Why 1991? The rules apply after that date and before that date.

No idea how many children were born to ROC mothers and foreign fathers. Thousands no doubt.
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Re: Dual Citizenship

Postby IceEagle » 20 Feb 2010, 11:30

Satellite TV wrote:Why 1991? The rules apply after that date and before that date.


In the year 2010, anyone born after 1991 would be under twenty years of age. Anyone born before then would be twenty or older.
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Re: Dual Citizenship

Postby Satellite TV » 20 Feb 2010, 11:36

IceEagle wrote:
Satellite TV wrote: Why 1991? The rules apply after that date and before that date.


In the year 2010, anyone born after 1991 would be under twenty years of age. Anyone born before then would be twenty or older.


No those born in 1991 are only 19 in 2010. They wont turn 20 until 2011.


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Re: Dual Citizenship

Postby IceEagle » 22 Feb 2010, 22:16

Satellite TV wrote:
IceEagle wrote:In the year 2010, anyone born after 1991 would be under twenty years of age. Anyone born before then would be twenty or older.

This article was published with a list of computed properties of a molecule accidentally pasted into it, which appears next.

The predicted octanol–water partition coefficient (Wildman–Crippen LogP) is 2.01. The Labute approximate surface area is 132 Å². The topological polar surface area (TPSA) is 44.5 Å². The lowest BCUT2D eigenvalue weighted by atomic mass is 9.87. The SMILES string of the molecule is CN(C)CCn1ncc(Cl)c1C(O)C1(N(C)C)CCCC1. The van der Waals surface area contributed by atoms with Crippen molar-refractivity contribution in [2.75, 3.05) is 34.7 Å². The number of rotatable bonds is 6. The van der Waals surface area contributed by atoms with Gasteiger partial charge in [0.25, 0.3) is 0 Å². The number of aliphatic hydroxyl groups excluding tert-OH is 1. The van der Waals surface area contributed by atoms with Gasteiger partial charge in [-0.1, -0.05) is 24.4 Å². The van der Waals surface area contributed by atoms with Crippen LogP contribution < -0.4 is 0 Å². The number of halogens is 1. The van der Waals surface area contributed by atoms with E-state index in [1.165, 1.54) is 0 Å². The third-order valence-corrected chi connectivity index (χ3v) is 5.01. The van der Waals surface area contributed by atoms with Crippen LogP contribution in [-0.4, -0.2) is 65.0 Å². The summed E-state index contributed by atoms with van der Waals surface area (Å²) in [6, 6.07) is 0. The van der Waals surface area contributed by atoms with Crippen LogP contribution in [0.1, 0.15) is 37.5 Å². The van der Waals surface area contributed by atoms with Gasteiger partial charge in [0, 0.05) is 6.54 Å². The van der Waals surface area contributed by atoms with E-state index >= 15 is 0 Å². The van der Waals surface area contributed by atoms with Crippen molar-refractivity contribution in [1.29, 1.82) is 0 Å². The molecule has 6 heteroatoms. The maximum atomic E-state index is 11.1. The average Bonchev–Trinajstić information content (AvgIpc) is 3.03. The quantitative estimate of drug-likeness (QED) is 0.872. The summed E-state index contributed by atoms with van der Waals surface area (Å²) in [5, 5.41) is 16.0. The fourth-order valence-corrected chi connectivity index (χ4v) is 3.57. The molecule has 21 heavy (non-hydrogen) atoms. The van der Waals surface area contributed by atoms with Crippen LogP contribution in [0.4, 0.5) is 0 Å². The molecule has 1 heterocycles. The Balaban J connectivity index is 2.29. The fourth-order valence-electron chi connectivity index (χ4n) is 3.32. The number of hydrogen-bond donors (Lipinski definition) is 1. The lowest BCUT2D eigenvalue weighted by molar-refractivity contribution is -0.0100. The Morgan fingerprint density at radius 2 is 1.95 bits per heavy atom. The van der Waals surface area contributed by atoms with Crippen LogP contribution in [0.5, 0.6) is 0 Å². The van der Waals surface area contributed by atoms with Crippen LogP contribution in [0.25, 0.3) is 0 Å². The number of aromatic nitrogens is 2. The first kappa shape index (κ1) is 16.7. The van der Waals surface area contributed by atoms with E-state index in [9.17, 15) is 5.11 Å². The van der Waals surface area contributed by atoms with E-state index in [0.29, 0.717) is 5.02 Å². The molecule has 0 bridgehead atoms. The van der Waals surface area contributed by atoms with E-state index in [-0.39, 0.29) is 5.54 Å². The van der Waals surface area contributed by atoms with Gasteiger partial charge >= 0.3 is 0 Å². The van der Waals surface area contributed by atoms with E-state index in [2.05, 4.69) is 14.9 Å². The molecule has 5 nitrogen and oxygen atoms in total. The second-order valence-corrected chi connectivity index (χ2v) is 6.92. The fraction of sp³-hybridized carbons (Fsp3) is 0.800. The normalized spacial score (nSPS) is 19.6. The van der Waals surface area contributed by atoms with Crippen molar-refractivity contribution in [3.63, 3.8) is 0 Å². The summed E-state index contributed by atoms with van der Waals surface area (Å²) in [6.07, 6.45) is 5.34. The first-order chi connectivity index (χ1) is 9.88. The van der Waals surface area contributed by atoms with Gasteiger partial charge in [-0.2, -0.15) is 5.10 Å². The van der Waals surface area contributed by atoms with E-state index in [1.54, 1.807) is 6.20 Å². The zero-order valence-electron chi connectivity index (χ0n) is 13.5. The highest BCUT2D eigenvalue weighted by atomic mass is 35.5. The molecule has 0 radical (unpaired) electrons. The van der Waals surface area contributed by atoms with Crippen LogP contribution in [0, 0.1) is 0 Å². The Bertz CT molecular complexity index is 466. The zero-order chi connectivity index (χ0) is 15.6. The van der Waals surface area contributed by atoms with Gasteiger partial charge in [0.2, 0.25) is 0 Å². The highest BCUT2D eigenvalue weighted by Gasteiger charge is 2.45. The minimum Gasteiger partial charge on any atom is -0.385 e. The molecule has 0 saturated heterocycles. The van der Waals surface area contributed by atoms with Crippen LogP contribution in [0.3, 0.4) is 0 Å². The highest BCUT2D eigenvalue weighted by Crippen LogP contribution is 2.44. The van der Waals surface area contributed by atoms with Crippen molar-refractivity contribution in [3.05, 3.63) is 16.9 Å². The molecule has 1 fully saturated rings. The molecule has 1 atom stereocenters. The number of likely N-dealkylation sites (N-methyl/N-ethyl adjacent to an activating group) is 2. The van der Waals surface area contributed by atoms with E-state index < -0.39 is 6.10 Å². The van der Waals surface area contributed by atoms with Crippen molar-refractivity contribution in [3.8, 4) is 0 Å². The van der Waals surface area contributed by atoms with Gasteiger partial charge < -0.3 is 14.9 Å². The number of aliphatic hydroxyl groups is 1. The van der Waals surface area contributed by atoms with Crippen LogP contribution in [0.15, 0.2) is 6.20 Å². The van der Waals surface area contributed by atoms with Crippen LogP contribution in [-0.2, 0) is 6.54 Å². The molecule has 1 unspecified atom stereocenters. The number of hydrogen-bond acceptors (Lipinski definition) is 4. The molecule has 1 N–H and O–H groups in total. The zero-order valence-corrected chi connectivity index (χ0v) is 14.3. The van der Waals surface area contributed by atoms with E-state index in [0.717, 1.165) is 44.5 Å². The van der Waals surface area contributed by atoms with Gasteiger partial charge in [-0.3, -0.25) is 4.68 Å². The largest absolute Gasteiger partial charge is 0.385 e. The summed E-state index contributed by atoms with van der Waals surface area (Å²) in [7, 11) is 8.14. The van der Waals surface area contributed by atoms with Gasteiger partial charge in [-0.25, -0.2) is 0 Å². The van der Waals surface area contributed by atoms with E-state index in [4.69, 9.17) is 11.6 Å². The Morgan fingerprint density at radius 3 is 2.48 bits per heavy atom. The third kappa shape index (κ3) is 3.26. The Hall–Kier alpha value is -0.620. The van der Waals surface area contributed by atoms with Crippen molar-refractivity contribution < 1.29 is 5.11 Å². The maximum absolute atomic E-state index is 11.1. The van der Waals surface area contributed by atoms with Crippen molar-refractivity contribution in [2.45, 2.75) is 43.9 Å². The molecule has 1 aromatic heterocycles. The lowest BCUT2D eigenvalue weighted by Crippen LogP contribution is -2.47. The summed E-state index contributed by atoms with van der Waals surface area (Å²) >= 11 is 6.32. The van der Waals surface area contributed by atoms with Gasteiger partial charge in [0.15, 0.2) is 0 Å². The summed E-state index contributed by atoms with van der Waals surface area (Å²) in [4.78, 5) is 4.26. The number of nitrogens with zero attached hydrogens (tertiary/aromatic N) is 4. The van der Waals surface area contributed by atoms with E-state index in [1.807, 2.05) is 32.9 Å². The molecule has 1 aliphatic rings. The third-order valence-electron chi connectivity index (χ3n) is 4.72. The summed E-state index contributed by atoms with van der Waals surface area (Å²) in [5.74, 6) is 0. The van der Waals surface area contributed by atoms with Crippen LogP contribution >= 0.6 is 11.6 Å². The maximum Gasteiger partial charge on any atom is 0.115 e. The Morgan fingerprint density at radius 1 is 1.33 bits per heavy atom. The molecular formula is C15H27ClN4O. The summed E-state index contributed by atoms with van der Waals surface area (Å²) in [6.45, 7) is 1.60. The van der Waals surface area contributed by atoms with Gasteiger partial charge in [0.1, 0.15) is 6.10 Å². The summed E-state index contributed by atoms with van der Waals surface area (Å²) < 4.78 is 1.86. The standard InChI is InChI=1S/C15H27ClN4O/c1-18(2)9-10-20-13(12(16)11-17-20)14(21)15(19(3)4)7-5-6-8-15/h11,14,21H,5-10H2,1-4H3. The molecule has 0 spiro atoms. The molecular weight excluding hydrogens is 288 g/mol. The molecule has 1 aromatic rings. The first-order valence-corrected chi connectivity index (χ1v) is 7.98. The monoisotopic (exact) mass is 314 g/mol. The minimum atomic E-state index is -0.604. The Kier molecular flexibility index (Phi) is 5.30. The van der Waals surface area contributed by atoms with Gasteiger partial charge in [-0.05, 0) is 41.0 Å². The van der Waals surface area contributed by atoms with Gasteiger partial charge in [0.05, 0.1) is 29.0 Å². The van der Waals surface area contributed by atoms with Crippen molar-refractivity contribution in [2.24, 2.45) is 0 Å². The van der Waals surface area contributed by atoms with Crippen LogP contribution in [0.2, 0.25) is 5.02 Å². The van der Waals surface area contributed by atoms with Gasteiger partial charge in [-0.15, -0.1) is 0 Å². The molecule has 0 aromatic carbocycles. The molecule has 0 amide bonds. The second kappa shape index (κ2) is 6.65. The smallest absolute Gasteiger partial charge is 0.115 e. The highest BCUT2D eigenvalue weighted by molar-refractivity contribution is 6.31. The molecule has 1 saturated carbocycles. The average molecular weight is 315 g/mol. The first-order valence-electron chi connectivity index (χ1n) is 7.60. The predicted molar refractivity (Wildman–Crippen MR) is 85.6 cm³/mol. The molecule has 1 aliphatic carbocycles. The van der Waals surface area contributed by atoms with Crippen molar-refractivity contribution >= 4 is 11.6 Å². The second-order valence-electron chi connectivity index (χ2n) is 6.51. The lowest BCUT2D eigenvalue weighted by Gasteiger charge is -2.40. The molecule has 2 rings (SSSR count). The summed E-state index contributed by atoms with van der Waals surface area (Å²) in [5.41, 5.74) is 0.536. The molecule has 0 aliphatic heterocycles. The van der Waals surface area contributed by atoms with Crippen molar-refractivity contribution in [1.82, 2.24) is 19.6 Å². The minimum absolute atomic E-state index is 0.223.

No those born in 1991 are only 19 in 2010. They wont turn 20 until 2011.


Agreed. I see 19 as being "under twenty years of age" so I don't see any contradiction here...
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Re: Dual Citizenship

Postby smithsgj » 27 Feb 2010, 19:58

Crikey. Lock the thread?
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Re: Dual Citizenship

Postby ironfist » 02 Jan 2013, 01:32

question about USA/ROC dual C.

If I open an account with my other citizenship (not US) in USA. And later I get divorced or lawsuit or bankrupted or anything like that. Can they get to that account? I think they can't because it's another person' account pretty much. But if they can link you then maybe they can? anyone actually got experience in this and know the answer? What will they ask if you wanna open a bank account in USA with a foreign passport or ID? USA address? ID I guess?, will they check the visa too? because I won't enter USA with that passport...I will enter US with USA passport.thanks guys.